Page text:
The western end is an attractive backdrop for a trim, brick patio. The opening 4,000 feet east hides beneath jagged terrain and tangled thickets. These are the portals of the Church Hill Tunnel, ten blocks distant but a world apart.
There is a train buried under Richmond’s Church Hill neighborhood–the steam engine Locomotive 231 and ten flatcars. There are probably two men buried there, too, Richard Mosby and H. Smith. Rescuers were never able to locate the bodies of the African American laborers, and they were presumed buried alive when a 190-foot section of the tunnel collapsed while dozens of workmen were trying to shore up the derelict tunnel for a return to active service. That was October 2, 1925.
Nearly nine decades later, the only accessible vestiges of the Church Hill Tunnel demonstrate the stark difference between a landmark preserved and one abandoned.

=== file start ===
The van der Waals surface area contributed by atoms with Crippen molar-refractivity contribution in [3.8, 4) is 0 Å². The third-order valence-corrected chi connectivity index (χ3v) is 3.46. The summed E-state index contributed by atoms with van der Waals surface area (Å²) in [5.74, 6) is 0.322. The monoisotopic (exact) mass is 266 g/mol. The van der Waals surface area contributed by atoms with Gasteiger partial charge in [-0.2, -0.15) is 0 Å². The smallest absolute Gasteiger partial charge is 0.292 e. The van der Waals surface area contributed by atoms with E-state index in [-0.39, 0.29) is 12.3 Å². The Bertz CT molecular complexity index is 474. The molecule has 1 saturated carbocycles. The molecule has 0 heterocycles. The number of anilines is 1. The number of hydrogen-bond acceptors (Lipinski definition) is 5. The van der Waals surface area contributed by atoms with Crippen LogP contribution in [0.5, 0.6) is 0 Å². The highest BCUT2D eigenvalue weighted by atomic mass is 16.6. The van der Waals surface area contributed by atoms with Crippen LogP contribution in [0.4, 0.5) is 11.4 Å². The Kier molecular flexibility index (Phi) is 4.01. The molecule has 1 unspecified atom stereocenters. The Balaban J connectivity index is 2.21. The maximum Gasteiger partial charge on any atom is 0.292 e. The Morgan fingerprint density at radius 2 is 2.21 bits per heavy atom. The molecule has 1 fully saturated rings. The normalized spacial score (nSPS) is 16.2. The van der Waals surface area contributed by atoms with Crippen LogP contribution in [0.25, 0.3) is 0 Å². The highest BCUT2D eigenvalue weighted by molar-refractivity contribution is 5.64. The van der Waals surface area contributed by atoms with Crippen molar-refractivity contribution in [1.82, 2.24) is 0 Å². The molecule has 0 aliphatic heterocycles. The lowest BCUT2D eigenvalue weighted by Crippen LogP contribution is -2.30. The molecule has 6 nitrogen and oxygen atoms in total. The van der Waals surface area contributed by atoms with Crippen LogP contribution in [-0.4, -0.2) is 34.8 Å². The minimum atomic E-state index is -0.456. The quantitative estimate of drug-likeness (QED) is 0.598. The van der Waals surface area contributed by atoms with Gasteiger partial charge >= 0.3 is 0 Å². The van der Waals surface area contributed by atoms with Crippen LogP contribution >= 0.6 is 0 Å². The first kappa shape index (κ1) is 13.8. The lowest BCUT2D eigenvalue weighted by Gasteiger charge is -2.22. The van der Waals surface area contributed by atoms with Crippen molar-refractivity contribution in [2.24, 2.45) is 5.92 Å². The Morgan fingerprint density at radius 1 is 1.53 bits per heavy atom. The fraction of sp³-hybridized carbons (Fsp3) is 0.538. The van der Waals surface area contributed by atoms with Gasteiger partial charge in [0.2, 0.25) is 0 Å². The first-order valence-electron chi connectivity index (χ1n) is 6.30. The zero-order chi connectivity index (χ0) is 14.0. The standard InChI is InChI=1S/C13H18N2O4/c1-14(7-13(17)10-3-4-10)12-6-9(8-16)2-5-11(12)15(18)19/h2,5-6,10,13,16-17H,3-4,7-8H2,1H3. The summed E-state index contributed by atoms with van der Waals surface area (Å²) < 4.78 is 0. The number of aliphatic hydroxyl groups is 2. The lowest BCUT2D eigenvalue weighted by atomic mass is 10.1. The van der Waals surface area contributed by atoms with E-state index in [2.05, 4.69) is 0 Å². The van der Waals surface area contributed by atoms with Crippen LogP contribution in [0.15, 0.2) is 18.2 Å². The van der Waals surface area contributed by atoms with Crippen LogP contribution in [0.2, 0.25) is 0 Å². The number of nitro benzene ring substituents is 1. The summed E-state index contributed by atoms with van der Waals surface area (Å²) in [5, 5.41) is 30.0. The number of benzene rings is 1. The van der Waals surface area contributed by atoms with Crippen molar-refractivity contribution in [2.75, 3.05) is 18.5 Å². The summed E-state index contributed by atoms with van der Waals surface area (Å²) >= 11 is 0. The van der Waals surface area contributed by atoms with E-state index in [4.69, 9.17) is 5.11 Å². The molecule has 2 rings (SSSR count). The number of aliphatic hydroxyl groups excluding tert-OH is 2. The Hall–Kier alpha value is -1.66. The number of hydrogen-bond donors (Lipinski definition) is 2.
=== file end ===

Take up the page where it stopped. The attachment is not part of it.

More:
The railroad tunnel was problematic from the get go, killing at least nine men, and possibly more, during its construction and operation from the 1880s to 1925. After that last, fatal cave-in–there had been a number of smaller ones prior–Chesapeake and Ohio officials conceded that the tunnel was too costly. They filled portions with sand and sealed both ends with concrete–train, laborers and all. They remain there to this day.
Walter S. Griggs, Jr., a Richmond professor, chronicled the tunnel’s tumultuous history in detail in his 2011 book, The Collapse of Richmond’s Church Hill Tunnel.